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After the extreme display of white privilege and criminality that happened at the Capitol on January 6, I saw a flood of Twitter and Facebook comments attempting to draw a comparison between the white supremacist barbarism and Black Lives Matter protests.

Please, stop with the false moral equivalence.

There is no comparison between what was essentially a fascist attempt to subvert a democratic process in the name of some delusional lie and people who fight for their lives to actually matter in a country that allows law enforcement officials to get away with actual murder. There is also no comparison between white supremacist movements and people who are fighting to dismantle the violence of white supremacy.

To compare the racist buffoonery that we witnessed at the Capitol to BLM is like comparing a violent KKK rally to a ‘60s-era civil rights protest. It ignores the realities of structural racism by suggesting that reactionary, racist protestors are the same as Black people fighting for their right to exist. There is no comparability between demonstrating for basic human rights and using mob violence to maintain white privilege.

Somehow, some people consider all of the protests to be on the same moral ground. It seems as though many Americans live in a strange universe free from whiteness, historical context and reality, to the point that they believe white terrorists, such as those who attacked the Capitol, are fighting for their "freedom." Unfortunately, the perverted perception of “freedom” touted by the far-right seems to mean being free to disparage other people with violent language and physical intimidation, to endanger other people by refusing to wear a mask, and to wield ridiculous amounts of ammunition and guns to protect themselves from those who they perceive as a threat to their way of life.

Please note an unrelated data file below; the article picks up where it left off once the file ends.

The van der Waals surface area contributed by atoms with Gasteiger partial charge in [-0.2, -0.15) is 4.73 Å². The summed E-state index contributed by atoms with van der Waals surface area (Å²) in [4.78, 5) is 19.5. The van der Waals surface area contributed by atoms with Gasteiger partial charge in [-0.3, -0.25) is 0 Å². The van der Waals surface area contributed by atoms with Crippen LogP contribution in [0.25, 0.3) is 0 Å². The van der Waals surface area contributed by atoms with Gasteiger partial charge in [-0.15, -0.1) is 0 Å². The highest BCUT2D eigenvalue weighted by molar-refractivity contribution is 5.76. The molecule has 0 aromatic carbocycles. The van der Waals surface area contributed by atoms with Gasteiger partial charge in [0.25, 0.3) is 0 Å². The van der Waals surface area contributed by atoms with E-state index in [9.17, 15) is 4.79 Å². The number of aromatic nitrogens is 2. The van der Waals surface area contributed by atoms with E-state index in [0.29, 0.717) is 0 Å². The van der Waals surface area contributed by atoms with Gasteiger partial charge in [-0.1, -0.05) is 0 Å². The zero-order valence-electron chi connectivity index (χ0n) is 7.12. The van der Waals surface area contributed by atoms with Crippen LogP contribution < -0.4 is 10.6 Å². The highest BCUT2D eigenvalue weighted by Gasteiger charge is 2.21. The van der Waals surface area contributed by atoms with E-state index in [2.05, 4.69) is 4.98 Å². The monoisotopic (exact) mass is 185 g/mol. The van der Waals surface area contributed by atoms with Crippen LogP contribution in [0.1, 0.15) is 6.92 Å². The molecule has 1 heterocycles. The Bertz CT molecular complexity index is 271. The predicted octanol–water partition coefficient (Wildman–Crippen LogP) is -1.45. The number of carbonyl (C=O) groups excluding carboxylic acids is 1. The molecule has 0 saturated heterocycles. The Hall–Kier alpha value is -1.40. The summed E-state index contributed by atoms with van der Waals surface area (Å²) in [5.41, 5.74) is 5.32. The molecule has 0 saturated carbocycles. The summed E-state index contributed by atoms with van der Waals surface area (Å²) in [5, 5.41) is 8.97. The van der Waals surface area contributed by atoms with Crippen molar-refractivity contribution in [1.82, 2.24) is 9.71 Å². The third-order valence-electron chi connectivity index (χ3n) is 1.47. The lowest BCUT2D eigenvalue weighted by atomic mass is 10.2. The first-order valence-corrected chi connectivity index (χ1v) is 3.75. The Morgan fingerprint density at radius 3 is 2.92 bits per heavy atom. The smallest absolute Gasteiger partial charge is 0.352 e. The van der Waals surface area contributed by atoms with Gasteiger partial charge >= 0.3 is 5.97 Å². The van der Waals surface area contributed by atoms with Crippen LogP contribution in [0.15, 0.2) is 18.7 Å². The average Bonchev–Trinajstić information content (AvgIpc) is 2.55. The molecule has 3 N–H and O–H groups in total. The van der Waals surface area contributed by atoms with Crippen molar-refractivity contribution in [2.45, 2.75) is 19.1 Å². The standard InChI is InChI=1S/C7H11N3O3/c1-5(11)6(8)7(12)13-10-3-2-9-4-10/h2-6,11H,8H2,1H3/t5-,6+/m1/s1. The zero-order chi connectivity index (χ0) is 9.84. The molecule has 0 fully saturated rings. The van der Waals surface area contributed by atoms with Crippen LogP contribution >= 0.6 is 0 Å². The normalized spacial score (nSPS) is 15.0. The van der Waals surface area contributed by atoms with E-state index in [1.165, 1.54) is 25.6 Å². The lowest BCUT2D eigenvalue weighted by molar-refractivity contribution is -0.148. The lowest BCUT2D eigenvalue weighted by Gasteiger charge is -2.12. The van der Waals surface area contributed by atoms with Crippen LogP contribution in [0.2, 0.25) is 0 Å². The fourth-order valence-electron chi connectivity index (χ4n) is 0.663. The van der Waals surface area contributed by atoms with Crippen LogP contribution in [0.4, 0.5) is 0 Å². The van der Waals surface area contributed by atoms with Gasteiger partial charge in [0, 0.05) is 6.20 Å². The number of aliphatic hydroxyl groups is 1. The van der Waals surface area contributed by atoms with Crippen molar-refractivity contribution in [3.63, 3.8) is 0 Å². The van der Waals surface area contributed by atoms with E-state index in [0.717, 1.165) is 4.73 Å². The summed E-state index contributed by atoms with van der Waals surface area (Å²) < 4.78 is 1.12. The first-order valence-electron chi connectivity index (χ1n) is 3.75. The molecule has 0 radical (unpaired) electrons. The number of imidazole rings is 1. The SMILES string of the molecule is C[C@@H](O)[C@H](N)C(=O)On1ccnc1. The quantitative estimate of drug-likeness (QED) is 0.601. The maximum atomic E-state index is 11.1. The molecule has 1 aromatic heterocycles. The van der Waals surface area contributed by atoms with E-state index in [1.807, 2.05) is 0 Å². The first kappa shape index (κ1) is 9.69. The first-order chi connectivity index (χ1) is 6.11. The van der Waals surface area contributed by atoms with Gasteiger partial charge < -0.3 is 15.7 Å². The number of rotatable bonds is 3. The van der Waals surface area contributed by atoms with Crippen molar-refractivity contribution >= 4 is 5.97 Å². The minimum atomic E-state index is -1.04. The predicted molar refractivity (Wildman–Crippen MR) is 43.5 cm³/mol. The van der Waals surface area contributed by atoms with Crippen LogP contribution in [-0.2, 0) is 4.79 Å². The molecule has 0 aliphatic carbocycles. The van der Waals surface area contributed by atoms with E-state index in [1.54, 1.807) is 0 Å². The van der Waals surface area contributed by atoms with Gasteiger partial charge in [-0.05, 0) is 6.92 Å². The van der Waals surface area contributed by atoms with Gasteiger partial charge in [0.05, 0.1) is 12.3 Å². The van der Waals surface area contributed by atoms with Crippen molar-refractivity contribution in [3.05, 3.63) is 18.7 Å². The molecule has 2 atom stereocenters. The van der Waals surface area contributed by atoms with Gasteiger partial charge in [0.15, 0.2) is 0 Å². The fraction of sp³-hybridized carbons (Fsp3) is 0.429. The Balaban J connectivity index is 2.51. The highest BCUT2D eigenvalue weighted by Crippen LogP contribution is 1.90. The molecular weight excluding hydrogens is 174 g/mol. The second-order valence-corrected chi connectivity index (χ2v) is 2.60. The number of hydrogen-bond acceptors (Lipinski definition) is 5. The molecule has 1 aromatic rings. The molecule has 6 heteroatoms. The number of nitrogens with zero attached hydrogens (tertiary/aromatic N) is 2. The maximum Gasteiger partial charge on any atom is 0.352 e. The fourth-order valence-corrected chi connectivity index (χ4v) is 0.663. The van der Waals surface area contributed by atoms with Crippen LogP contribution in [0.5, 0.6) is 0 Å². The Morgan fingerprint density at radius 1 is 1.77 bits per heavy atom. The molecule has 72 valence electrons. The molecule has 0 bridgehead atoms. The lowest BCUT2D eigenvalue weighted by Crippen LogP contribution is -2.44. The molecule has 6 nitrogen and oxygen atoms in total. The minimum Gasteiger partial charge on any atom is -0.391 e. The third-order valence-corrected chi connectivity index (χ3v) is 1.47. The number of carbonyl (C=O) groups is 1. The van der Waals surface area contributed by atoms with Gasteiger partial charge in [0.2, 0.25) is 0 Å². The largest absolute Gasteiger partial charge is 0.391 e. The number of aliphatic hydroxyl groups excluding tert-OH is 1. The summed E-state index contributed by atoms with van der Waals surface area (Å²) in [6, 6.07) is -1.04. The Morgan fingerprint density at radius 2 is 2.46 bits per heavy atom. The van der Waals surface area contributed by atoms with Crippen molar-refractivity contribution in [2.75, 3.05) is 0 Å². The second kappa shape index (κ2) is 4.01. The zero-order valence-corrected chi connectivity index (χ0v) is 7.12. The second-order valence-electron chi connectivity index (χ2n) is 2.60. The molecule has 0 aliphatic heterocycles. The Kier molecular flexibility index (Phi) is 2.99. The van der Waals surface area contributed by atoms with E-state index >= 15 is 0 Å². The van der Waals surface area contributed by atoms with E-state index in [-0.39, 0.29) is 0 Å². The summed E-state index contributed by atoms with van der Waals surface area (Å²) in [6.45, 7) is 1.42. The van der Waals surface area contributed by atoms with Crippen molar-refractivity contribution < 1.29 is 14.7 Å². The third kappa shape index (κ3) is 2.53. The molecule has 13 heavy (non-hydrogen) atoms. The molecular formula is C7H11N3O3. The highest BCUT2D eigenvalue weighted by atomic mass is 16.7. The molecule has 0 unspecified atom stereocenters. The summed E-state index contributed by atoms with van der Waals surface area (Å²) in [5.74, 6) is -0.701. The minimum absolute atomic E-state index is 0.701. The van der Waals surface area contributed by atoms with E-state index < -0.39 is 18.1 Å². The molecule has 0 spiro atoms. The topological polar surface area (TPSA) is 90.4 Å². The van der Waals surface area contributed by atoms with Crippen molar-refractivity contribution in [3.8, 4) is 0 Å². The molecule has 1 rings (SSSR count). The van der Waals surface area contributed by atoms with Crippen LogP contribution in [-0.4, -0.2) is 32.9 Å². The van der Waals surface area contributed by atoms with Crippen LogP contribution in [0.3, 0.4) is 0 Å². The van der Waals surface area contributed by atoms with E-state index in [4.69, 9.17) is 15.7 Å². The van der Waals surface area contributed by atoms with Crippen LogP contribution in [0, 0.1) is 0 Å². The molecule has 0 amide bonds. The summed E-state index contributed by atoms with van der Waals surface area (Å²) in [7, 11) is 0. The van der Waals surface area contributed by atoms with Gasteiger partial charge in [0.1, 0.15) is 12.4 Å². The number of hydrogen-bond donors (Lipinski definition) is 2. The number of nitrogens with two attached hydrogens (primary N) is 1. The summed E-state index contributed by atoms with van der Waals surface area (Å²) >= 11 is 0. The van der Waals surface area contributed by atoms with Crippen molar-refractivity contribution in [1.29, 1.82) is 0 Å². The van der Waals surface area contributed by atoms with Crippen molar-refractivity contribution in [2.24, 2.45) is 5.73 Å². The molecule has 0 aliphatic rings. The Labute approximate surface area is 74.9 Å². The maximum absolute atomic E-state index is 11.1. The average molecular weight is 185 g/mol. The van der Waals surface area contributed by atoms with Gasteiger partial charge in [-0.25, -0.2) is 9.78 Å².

When Black people fight for freedom during Black Lives Matter protests, we are literally fighting for the freedom to just walk out of the door or even sleep in our own home without being killed by law enforcement. I can’t imagine how it must feel to have so much privilege that being asked to wear a mask feels like an assault on my freedom.

Activist and academic Walter Rodney asked, “By what standard of morality can the violence used by a slave to break his chains be considered the same as the violence of a slave master?”

Slave master violence, or its current iteration of confederate flag-waving, neonazi fascism that we saw at the Capitol, cannot be compared with any unrest, or even any physical retaliation, that happens as a result of people fighting for their basic right to exist. And with the added fact that most BLM protests have been peaceful, there is no legitimate comparison between any form of white supremacist-emboldened mob attack and a Black Lives Matter demonstration. Ever. That’s even if a BLM protest did turn violent. (Which again, the vast majority do not.)

Conflating these very different forms of protest legitimizes the continuation of anti-Black violence and white supremacist barbarity. People need to stop making this dangerous, misleading and outright false comparison, period.